It’s now easier to do business in India
The Modi government has carried out a series of regulatory reforms to facilitate the ease of doing business in India and create a favourable investment climate. These include initiatives to do away with various compliances under the Companies Act (such as the minimum capital requirement for company incorporation and the requirement of obtaining a certificate to commence business operations); the Commercial Courts, Commercial Divisions and Commercial Appellate Divisions Act of 2015, aimed at resolving commercial disputes in a time-bound manner; and the enactment of the Insolvency and Bankruptcy Code 2016 to introduce global insolvency practices and a quick redressal mechanism for the increasing number of non-performing assets.
The government has also liberalised its foreign direct investment policy in order to attract investors. Such liberalisation has taken place in the defence sector, in brownfield pharmaceuticals, and in both greenfield and brownfield airports.
In this backdrop, the report of the NITI Aayog-IDFC Institute on Ease of Doing Business in India (“NITI-IDFC Report”), based on an enterprise survey of 3,500 manufacturing firms across Indian states and Union territories is a timely endeavour to assess the impact of these initiatives at the ground level. This article critically analyses the NITIIDFC Report and examines India’s recent regulatory progress in order to evaluate the efficacy of such reforms.
The criterion adopted for determining the ease of doing business is the efficacy of these reforms.
Single window clearance: This system was introduced under the government’s “Make in India” initiative in 2014, and mandates the routing of all approvals required by an enterprise to set up a business through a common application window. Only 20 per cent of the enterprises surveyed used the single window clearance system, which suggests either lack of awareness on the part of enterprises or ineffective implementation of the system.
Access to finance: Most enterprises rely on borrowings from banks and financial institutions as sources for finance. Sixty-one per cent of the enterprises surveyed reported that access to finance has either remained the same or worsened over the last year.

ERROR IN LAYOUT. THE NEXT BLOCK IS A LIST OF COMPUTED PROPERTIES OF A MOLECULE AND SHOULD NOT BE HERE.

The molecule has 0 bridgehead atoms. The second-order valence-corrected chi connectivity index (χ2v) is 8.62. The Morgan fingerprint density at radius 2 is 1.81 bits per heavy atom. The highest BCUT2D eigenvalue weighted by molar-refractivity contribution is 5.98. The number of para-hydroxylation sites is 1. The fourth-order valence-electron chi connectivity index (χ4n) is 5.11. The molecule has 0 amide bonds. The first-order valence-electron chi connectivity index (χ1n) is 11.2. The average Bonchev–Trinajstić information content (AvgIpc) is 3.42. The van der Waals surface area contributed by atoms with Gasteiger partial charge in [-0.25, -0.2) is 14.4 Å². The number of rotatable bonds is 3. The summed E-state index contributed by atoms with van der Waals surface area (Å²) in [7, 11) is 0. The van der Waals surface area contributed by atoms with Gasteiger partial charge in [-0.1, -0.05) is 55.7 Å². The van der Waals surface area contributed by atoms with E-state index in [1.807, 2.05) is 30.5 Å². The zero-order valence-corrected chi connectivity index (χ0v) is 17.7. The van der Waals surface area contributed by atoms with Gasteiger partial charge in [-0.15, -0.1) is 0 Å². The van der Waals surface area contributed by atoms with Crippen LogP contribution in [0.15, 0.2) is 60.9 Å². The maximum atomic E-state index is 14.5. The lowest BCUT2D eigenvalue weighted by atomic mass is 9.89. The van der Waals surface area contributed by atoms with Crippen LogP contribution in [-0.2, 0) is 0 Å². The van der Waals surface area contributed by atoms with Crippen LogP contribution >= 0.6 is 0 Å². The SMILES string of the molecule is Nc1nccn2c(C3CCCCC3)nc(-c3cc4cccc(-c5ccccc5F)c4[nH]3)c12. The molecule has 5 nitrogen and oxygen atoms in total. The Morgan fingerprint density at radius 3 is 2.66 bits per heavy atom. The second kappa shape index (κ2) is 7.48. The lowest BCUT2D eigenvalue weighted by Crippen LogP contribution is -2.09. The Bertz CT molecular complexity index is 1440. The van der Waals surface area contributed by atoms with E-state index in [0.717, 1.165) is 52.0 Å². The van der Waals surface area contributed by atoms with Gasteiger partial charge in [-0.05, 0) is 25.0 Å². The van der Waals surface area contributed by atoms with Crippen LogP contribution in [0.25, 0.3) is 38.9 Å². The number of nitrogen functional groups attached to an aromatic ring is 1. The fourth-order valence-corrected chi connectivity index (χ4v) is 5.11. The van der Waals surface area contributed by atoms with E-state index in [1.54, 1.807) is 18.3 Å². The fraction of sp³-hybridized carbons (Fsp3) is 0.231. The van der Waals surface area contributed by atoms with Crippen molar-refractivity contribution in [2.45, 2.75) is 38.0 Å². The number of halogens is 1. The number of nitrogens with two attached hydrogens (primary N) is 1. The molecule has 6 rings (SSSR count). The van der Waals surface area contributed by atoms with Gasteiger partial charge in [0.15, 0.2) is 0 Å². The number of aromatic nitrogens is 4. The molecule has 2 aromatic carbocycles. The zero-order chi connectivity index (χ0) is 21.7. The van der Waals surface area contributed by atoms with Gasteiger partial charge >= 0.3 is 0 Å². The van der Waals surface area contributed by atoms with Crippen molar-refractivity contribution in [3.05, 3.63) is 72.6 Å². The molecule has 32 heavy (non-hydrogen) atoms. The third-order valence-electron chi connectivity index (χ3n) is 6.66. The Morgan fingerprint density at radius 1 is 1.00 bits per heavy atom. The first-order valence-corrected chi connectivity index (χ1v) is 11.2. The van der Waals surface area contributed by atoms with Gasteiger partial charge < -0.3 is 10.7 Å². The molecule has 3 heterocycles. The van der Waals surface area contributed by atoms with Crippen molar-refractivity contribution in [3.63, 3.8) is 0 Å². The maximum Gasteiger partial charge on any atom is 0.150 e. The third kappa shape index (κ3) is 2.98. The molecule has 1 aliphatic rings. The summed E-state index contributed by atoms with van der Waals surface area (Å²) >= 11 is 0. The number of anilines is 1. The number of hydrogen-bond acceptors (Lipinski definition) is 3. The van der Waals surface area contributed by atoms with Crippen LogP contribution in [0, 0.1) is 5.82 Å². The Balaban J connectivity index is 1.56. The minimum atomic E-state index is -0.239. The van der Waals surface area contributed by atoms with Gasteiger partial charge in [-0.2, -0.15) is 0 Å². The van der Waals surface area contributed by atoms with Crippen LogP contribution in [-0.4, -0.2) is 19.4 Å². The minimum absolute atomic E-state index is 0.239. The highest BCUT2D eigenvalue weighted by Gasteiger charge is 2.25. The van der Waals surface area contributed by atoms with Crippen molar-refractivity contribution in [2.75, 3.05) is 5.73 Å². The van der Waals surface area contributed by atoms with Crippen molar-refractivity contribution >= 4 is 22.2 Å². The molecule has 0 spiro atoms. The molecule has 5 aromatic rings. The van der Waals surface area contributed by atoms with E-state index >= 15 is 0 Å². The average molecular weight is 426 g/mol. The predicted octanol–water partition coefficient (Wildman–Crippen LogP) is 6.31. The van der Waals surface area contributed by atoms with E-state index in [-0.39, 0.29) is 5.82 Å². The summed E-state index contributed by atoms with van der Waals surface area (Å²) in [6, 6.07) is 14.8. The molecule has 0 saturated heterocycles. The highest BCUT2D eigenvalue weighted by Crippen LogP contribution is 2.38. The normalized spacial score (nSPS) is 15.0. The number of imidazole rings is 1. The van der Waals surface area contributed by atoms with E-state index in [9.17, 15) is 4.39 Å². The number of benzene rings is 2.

Time for clearances: The average time taken to set up a business in India is 118 days, varying widely across states — from 63 days in Tamil Nadu to 248 days in Assam. On average, the time incurred for land allotment to an enterprise is 156 days and for getting a construction permit it is 112 days. The average number of days for completing labour-related compliances is 74 and for renewal of such compliances it is 62.
Dispute resolution: The survey showed that the time taken for dispute resolution by enterprises varied across states, from less than one year to 13 years. For pending legal disputes, the enterprises surveyed reported an average duration of four years once the matter is taken to court.
Also, the sector-specific comparisons laid down in the NITI-IDFC Report throw up some interesting statistics. The average time taken by manufacturing start-ups to set up business is about 87 days, compared to 101 days for manufacturing companies other than start-ups. Similarly, young enterprises take 20 days less to set up a business, 46 days less for land allotment and 18 fewer days for construction permits, compared to older enterprises. Furthermore, labour-intensive industries face major obstacles in setting up a business, getting land and construction-related permits and tax-related compliances compared to capital-intensive industries. Where are the bottlenecks? There is an imperative need for the government to ensure effective implementation of the reforms introduced across all states uniformly. The NITI-IDFC Report states that the reforms and their impacts can be seen in big cities but are not clearly noticeable in smaller cities. Also, it is imperative to create awareness of the reforms introduced, so that the enterprises for whose benefit these reforms are introduced are in a position to avail of these benefits. For example, among start-ups that are of recent origin, only 20 per cent report using single-window systems for setting up a business and only 41 per cent among the experts have reported that they know about the existence of the single-window facility.
One of the other findings of the NITI-IDFC Report is that labour-intensive sectors experience greater difficulty than those in capitalintensive sectors and this requires government attention and calls for regulatory reforms in this area. Labour compliances need to be further eased. In this context, the proposed Model Shops and Establishments (Regulation of Employment and Conditions of Service) Bill, 2016 is a step in the right direction and should enable labour-intensive industries to achieve higher productivity.
While the NITI-IDFC Report does raise some questions about the efficacy of regulatory reforms carried out to increase the ease of doing business in India, the fact is that such regulatory reforms are a high priority for this government. The results may not yet be clearly visible, but there is a greater amount of positivity about India among investors and one can safely state that the coming years should witness faster growth with a lower compliance burden on corporates.
There may be questions about the efficacy of the regulatory reforms carried out so far, but there is greater positivity about India among investors and the coming years will see faster growth with a lower compliance burden on companies